After a troubled upbringing that saw the early death of her mother from cancer, Sarah Gabriel had created a happy home life with her partner and two beautiful daughters. Then, at 44, she was diagnosed with breast cancer and learned that while you can turn your back on your past, you can't escape your genetic legacy.
This is a book about mothers and motherless daughters, and about a woman so scared of leaving her own children that she is hardly able to mother them herself.After a troubled upbringing that saw the early death of her mother from cancer, Sarah Gabriel had created a happy home life with her partner and two beautiful daughters. Then, at 44, she was diagnosed with breast cancer and learned that while you can turn your back on your past, you can't escape your genetic legacy. The problem was MI8T, a rare and deadly genetic mutation that was responsible for the death of her mother and countless female ancestors. In Gabriel's struggle for survival, she takes us on a white-knuckle ride through contemporary genetics, the rigours of her treatment for cancer, and the impact of the disease on her family's dynamics. It is a fight not just for physical survival, but for identity, for sanity, for hope.Laced with black humour, written with a mixture of passion and clinical accuracy, Eating Pomegranates is an intensely powerful and moving memoir about mothers, daughters and breast cancer that is as beautiful as it is brutal.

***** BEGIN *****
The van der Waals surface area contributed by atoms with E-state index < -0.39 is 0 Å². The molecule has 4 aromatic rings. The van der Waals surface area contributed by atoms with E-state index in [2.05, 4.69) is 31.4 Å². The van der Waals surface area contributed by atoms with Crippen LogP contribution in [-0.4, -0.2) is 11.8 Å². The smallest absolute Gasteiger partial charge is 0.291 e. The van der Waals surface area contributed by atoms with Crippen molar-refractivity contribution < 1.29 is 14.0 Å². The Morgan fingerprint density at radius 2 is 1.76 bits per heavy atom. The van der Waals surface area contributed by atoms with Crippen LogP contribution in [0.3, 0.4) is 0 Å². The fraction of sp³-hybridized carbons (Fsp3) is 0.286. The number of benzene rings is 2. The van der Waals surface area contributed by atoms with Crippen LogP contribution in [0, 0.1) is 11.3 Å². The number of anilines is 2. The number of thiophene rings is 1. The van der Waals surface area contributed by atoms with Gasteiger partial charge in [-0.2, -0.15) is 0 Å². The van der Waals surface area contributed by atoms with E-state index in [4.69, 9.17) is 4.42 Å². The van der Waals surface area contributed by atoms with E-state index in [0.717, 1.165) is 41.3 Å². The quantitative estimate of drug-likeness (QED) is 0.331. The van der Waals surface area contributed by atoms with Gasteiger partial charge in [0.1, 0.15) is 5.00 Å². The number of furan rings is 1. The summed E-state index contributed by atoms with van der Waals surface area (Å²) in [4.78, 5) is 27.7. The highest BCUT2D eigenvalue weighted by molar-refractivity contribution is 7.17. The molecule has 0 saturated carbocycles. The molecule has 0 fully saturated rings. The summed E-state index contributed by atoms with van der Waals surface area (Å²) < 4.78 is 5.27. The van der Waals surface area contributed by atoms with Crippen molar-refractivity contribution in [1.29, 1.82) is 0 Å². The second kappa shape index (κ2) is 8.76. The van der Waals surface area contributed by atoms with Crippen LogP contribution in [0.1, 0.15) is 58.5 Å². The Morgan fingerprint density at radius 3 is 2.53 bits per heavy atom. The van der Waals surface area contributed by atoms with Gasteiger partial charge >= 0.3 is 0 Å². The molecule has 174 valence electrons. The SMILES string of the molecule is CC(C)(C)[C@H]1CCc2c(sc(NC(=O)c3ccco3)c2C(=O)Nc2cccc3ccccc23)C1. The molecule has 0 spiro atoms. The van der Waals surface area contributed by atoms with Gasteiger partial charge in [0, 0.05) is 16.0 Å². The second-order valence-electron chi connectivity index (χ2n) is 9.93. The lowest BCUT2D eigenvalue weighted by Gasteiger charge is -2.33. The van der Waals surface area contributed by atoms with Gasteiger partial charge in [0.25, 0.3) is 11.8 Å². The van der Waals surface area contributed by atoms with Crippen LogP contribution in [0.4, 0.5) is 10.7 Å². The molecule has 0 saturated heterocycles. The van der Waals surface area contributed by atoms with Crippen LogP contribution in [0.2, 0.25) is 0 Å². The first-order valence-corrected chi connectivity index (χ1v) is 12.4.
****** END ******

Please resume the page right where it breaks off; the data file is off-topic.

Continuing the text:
Sarah Gabriel has worked as a travel journalist for the national press. Married with two daughters, she lives in Oxford.
"Remarkable, uncompromising and full of intelligence and insight...she has done a great service in probing social attitudes and in describing the intricate, often unspoken negotiations between the sick and the well" -- Hilary Mantel "A beautiful, heartrending book" Observer "It is a very brave book... Gabriel is an astute writer with a keen eye for the telling detail" -- Kate Chisholm Daily Mail "Eating Pomegranates brought a prose of rare depth and distinction to the genetic science, harrowing psychology and even spiritual aspects of breast cancer: a horribly familiar pilgrimage through fear and hope for many, but hardly ever handled with such force and grace" -- Boyd Tonkin Independent "4, It's very intimate, and very well told." -- William Leith Scotland on Sunday *
Winner of Scottish Mortgage Investment Trust Book Awards: First Book 2010
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